Improve Cholesterol and Weight by Cutting Back on this One Thing

Articles
March 17, 2016

Improve Cholesterol and Weight by Cutting Back on this One Thing

Sugar is everywhere, and here are the foods in your home it is hiding most often.

Sugar is everywhere and Americans of all ages are getting more sugar than they’ve bargained for. According to the American Heart Association (AHA), Americans eat about 22 teaspoons (110 grams) of added sugars a day. That’s 3.6 times the recommendation (or limit) for women and 2.4 times that for men. 

In kids, the majority of sugar consumption occurs at home. Slightly more than half of the added sugar from beverages (54%), and nearly two-thirds (66%) of the added sugars from foods is reportedly consumed at home. And you can bet it’s a similar story for adults. 

So where is the sugar hiding?

There are many foods with “hidden sugars” so read labels and ingredient lists carefully and look out for ingredients with names like glucose syrup, dextrose, high fructose corn syrup, honey, maple syrup, agave syrup, brown rice syrup, sucrose, malt syrup, fruit juice concentrate, cane juice, and maltose to name a few. There are also some foods that you wouldn’t think contain sugar like, oatmeal, granola, protein bars, iced tea, tomato sauce, sports drinks, prepared meals and more. It’s important to be vigilant about reading labels as you never know where sugar might pop up.

Sugar can be both naturally occurring and added, so read labels for the above terms as well as understanding what foods naturally contain sugar; dried cranberries are a great example as they usually have added sweeteners, so read the ingredient lists to know what you are actually eating.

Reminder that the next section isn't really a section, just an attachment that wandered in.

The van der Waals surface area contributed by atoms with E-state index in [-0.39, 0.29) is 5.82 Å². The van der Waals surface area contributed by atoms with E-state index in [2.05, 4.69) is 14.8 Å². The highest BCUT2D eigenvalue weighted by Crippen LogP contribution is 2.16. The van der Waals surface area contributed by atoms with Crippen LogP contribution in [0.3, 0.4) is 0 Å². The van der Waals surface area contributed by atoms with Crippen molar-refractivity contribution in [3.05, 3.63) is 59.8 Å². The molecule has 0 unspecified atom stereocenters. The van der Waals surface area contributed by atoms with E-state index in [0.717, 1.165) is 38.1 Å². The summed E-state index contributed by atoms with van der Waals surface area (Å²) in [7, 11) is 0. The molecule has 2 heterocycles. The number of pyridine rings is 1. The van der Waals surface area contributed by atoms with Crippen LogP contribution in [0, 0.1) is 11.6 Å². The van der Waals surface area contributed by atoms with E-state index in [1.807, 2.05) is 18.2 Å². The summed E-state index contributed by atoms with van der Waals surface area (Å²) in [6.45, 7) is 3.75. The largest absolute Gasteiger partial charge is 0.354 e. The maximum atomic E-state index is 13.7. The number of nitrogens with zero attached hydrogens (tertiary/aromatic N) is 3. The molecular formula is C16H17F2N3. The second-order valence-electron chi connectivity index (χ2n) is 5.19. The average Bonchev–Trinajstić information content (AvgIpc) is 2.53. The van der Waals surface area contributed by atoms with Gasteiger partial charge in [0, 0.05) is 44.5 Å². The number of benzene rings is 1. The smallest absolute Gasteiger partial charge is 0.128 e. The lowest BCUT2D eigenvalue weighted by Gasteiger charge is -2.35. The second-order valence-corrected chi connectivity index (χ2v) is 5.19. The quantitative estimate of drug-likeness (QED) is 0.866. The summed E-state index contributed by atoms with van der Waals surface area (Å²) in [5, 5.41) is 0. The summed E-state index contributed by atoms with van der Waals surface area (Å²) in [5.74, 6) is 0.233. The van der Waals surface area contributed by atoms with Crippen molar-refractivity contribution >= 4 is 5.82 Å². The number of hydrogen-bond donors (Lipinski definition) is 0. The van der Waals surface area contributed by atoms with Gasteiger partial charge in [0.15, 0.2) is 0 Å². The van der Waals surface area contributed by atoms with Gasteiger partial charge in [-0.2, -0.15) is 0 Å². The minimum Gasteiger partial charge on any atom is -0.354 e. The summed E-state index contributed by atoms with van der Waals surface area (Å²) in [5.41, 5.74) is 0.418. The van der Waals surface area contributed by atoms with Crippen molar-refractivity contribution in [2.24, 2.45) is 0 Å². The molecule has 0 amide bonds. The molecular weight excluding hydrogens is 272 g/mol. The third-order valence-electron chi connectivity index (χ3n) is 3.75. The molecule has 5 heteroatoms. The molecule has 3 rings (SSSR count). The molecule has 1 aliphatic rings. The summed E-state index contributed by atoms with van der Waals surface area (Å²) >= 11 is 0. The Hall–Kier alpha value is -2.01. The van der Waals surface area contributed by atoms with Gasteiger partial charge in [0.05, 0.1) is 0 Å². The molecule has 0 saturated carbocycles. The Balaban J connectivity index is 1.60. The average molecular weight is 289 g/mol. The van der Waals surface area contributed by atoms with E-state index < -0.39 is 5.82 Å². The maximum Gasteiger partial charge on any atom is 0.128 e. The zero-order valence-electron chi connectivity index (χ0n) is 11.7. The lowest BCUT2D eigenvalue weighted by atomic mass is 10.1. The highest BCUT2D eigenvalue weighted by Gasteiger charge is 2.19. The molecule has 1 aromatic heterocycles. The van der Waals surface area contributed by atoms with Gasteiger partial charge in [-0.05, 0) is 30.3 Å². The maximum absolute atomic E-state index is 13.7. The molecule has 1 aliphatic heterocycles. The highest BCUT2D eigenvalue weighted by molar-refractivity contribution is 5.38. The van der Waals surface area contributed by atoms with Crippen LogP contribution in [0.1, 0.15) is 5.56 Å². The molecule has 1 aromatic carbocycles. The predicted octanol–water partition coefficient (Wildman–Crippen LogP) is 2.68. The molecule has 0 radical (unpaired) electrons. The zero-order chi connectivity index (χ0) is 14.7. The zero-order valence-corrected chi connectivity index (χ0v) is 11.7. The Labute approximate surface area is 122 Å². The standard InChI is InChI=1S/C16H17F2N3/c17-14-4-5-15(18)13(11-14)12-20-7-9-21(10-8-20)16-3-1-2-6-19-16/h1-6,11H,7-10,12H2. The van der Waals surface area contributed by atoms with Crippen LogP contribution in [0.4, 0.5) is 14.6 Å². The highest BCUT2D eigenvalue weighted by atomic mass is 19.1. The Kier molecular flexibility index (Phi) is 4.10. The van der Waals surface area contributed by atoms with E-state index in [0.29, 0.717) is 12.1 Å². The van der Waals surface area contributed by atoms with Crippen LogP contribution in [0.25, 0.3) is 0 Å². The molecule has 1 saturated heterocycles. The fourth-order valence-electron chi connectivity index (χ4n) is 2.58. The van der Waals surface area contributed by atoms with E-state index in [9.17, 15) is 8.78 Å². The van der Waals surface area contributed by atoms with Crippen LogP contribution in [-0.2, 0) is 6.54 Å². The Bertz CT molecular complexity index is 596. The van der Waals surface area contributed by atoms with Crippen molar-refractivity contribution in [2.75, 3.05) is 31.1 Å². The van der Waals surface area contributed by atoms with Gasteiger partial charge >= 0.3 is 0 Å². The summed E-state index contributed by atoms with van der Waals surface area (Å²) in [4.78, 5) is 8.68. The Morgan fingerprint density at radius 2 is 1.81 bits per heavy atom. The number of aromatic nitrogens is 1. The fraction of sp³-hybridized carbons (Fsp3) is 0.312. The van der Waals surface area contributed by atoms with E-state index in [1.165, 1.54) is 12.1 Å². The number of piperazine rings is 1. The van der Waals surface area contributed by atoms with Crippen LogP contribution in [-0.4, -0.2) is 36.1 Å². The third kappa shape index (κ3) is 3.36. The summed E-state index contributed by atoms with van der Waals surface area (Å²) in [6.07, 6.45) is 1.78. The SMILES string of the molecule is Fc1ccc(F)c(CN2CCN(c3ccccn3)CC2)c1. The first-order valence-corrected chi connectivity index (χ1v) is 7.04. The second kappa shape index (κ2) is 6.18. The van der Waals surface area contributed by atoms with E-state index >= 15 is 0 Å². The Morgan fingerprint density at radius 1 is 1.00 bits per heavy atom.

Although most health authorities fail to specify recommendations, some experts recommend women consume no more than six teaspoons of sugar per day, and men no more than nine. (For reference one 12-ounce can of regular soda contains eight or more teaspoons of sugar, or 130 calories.). Sugar is implied in heart disease, high cholesterol, hardening of the arteries, hypertension, diabetes, decreased immunity, general inflammation, and more.

Here are some suggestions on how to decrease your sugar intake:

Cut back on the amount of added sugars you consume. This includes, coffee, tea, and breakfast items that you may add syrup or a teaspoon of sugar (that might already be sweetened!) To start, try cutting the usual amount of sugar you add by half and wean from there. Another great tip is to remove sugar, and sweeteners from the table and possibly even you cupboard! Try adding nutrient dense fruits like berries and bananas to sweeten naturally. If you buy your coffee or tea out of the house, make sure to ask about the sugar content of that vanilla flavor or other flavors you add to your drink.

Make your meals more interesting with nutrient dense, antioxidant rich spices. Instead of sugar, try ginger, allspice, cinnamon, and nutmeg.

Buy fresh fruits or if you're purchasing canned fruits make sure they are in water or natural juice; avoid those canned in syrup. Also do be careful of dried fruit, it’s easy to eat a few pieces, more than you would if it was fresh, doubling or tripling the sugar content.

When baking treats, substitute unsweetened applesauce for sugar in equal amounts, or try cutting back on the sugar called for in recipes by one-third - you probably won’t even notice a difference.

Enjoying sweets doesn’t always mean relying on added sugars. Once you have weaned yourself off some of the sugar in your diet you will start to truly enjoy the natural sweetness of fruits and even some vegetables!